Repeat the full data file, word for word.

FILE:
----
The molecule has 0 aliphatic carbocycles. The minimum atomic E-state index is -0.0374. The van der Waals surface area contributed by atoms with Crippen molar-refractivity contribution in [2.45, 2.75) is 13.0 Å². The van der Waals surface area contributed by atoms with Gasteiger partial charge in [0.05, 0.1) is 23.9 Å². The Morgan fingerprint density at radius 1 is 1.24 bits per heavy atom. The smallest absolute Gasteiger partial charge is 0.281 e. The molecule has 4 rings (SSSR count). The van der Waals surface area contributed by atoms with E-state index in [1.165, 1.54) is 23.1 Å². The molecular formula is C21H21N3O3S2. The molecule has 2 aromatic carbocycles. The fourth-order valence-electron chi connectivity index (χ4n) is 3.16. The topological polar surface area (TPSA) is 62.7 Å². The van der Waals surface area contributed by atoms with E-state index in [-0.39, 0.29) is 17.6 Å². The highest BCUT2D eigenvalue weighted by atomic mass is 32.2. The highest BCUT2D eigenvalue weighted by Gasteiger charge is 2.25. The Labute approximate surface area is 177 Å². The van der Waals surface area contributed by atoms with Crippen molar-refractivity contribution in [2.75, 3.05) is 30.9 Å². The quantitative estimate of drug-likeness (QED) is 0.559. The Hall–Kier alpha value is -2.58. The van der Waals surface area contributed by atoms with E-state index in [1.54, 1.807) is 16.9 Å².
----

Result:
The molecule has 0 aliphatic carbocycles. The minimum atomic E-state index is -0.0374. The van der Waals surface area contributed by atoms with Crippen molar-refractivity contribution in [2.45, 2.75) is 13.0 Å². The van der Waals surface area contributed by atoms with Gasteiger partial charge in [0.05, 0.1) is 23.9 Å². The Morgan fingerprint density at radius 1 is 1.24 bits per heavy atom. The smallest absolute Gasteiger partial charge is 0.281 e. The molecule has 4 rings (SSSR count). The van der Waals surface area contributed by atoms with E-state index in [1.165, 1.54) is 23.1 Å². The molecular formula is C21H21N3O3S2. The molecule has 2 aromatic carbocycles. The fourth-order valence-electron chi connectivity index (χ4n) is 3.16. The topological polar surface area (TPSA) is 62.7 Å². The van der Waals surface area contributed by atoms with E-state index in [-0.39, 0.29) is 17.6 Å². The highest BCUT2D eigenvalue weighted by atomic mass is 32.2. The highest BCUT2D eigenvalue weighted by Gasteiger charge is 2.25. The Labute approximate surface area is 177 Å². The van der Waals surface area contributed by atoms with Crippen molar-refractivity contribution in [2.75, 3.05) is 30.9 Å². The quantitative estimate of drug-likeness (QED) is 0.559. The Hall–Kier alpha value is -2.58. The van der Waals surface area contributed by atoms with E-state index in [1.54, 1.807) is 16.9 Å².